Prior to his death in September 2021, after battling chronic obstructive pulmonary disease and silicosis, former miner Roger Leblanc spent decades fighting for compensation through the provincial courts. A miner for over three decades, Leblanc found significant levels of lead, thallium, arsenic, and cadmium in his blood during a doctor’s visit in 2005. Treatment costed Leblanc his retirement savings, yet the courts rejected his bid for compensation.
Resource extraction is endemic to the province. Scholars such as Susan O’Donnell and Tom Beckley have gone so far as to characterize New Brunswick as an extractive regime, a sort of internal colony purpose-built to pilfer natural resources and fill the pockets of an entrenched economic elite.
From Burkina Faso to New Brunswick and beyond, throughout history, Canada’s mining corporations have devasted local economies, ruined natural habitats, and exploited the labour of workers to turn a profit.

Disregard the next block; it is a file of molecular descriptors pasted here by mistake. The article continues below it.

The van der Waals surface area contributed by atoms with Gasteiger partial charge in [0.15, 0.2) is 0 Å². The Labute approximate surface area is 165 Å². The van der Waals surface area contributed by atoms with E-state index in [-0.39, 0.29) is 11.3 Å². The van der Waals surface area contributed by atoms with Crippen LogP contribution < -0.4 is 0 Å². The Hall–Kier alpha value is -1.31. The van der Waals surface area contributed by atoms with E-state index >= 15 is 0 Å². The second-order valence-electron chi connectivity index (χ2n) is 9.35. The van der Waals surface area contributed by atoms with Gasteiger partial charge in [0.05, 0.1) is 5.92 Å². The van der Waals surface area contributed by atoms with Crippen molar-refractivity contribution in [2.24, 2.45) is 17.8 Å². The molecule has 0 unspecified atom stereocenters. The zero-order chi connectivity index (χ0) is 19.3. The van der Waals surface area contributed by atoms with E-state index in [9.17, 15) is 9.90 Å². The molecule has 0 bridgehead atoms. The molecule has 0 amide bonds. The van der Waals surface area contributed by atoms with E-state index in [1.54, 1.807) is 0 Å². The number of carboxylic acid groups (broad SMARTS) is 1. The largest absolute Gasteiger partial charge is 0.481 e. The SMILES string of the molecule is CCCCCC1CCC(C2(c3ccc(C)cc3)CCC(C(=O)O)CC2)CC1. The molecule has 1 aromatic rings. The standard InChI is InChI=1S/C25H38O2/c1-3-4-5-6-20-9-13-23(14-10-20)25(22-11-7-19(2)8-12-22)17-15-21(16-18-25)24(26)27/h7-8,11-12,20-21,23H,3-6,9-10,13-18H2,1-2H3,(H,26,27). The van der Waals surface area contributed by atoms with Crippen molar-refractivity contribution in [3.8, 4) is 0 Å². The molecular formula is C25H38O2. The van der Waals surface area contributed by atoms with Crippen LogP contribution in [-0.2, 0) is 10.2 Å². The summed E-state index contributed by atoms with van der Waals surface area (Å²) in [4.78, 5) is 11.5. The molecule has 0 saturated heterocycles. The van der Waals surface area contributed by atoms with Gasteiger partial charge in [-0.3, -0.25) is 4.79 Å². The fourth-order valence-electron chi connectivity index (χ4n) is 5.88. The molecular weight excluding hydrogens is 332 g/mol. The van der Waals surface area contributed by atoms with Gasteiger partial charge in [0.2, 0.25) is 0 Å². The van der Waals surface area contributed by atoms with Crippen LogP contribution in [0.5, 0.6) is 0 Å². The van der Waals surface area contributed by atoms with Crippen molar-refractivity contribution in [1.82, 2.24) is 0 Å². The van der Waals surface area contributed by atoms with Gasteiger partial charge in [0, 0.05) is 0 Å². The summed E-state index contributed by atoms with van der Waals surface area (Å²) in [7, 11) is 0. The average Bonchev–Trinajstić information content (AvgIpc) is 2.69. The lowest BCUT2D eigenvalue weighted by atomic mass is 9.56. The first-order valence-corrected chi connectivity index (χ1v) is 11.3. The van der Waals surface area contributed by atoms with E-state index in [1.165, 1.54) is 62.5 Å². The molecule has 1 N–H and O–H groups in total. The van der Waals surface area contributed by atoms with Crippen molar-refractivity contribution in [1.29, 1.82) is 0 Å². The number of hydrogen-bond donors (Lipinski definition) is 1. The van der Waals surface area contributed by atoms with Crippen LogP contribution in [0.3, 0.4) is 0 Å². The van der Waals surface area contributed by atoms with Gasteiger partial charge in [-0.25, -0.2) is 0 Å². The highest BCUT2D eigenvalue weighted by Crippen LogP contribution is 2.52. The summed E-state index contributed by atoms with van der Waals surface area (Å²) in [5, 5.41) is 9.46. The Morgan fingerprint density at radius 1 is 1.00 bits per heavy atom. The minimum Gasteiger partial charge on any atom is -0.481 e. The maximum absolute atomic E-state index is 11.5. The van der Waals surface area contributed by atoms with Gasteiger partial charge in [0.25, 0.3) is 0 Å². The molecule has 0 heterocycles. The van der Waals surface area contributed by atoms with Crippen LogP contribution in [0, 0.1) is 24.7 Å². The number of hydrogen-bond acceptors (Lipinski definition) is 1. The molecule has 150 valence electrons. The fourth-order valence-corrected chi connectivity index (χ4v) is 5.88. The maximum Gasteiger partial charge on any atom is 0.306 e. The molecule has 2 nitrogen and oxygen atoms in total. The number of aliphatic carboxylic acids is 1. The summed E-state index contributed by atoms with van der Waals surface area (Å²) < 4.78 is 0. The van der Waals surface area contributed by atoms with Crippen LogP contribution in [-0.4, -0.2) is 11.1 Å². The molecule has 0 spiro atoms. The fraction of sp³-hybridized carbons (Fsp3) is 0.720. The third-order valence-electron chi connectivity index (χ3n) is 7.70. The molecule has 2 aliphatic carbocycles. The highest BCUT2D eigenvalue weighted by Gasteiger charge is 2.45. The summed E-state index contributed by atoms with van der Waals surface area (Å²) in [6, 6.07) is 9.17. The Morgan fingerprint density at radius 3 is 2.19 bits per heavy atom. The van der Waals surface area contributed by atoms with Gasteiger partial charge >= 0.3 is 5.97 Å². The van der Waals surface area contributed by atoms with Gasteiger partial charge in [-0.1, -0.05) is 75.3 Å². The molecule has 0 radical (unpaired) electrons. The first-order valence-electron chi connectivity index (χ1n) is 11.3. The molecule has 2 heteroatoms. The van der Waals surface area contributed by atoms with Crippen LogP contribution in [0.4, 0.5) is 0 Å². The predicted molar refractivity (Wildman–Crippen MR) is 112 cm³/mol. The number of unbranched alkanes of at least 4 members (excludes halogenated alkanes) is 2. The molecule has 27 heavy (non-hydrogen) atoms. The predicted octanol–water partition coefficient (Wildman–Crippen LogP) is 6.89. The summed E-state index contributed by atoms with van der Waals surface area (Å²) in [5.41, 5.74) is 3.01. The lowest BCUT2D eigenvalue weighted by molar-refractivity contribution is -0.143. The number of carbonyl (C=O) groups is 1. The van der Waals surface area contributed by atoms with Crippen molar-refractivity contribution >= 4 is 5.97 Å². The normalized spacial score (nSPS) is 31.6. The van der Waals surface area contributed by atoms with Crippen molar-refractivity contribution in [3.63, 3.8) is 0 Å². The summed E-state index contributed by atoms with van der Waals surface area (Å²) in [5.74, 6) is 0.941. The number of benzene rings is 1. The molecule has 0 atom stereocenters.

Put simply, Trevali’s mining project, as evidenced by their executives’ exorbitant payouts, was organized to benefit big business, take money away from taxpayers, and saddle the province with cleanup costs.
The story, of course, is a familiar one. There are clear winners and clear losers here. On one side, Trevali’s executives received large cheques and fat bonuses. On the other, the average New Brunswicker was left holding the bag—an empty bag, no less.
Harrison Dressler is a master’s student in history at Queen’s University. He writes about Canadian history, labour, politics, and the environment.